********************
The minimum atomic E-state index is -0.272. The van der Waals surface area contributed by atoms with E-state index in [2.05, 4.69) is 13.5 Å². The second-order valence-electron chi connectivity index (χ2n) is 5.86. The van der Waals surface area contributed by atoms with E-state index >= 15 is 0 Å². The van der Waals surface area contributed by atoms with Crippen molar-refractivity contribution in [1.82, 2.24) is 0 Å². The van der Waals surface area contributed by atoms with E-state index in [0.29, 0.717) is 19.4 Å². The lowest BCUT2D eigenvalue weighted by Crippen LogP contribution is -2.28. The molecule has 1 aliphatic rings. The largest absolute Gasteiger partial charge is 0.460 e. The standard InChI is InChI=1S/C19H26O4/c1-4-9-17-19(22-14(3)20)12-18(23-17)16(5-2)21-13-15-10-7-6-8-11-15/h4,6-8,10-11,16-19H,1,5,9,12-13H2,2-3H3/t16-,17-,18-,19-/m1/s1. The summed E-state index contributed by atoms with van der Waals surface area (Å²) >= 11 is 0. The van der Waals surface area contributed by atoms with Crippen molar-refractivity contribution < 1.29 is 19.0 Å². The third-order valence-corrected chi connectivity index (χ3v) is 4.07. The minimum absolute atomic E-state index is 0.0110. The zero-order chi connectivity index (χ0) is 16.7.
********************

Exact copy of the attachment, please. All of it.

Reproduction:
The minimum atomic E-state index is -0.272. The van der Waals surface area contributed by atoms with E-state index in [2.05, 4.69) is 13.5 Å². The second-order valence-electron chi connectivity index (χ2n) is 5.86. The van der Waals surface area contributed by atoms with E-state index >= 15 is 0 Å². The van der Waals surface area contributed by atoms with Crippen molar-refractivity contribution in [1.82, 2.24) is 0 Å². The van der Waals surface area contributed by atoms with E-state index in [0.29, 0.717) is 19.4 Å². The lowest BCUT2D eigenvalue weighted by Crippen LogP contribution is -2.28. The molecule has 1 aliphatic rings. The largest absolute Gasteiger partial charge is 0.460 e. The standard InChI is InChI=1S/C19H26O4/c1-4-9-17-19(22-14(3)20)12-18(23-17)16(5-2)21-13-15-10-7-6-8-11-15/h4,6-8,10-11,16-19H,1,5,9,12-13H2,2-3H3/t16-,17-,18-,19-/m1/s1. The summed E-state index contributed by atoms with van der Waals surface area (Å²) >= 11 is 0. The van der Waals surface area contributed by atoms with Crippen molar-refractivity contribution < 1.29 is 19.0 Å². The third-order valence-corrected chi connectivity index (χ3v) is 4.07. The minimum absolute atomic E-state index is 0.0110. The zero-order chi connectivity index (χ0) is 16.7.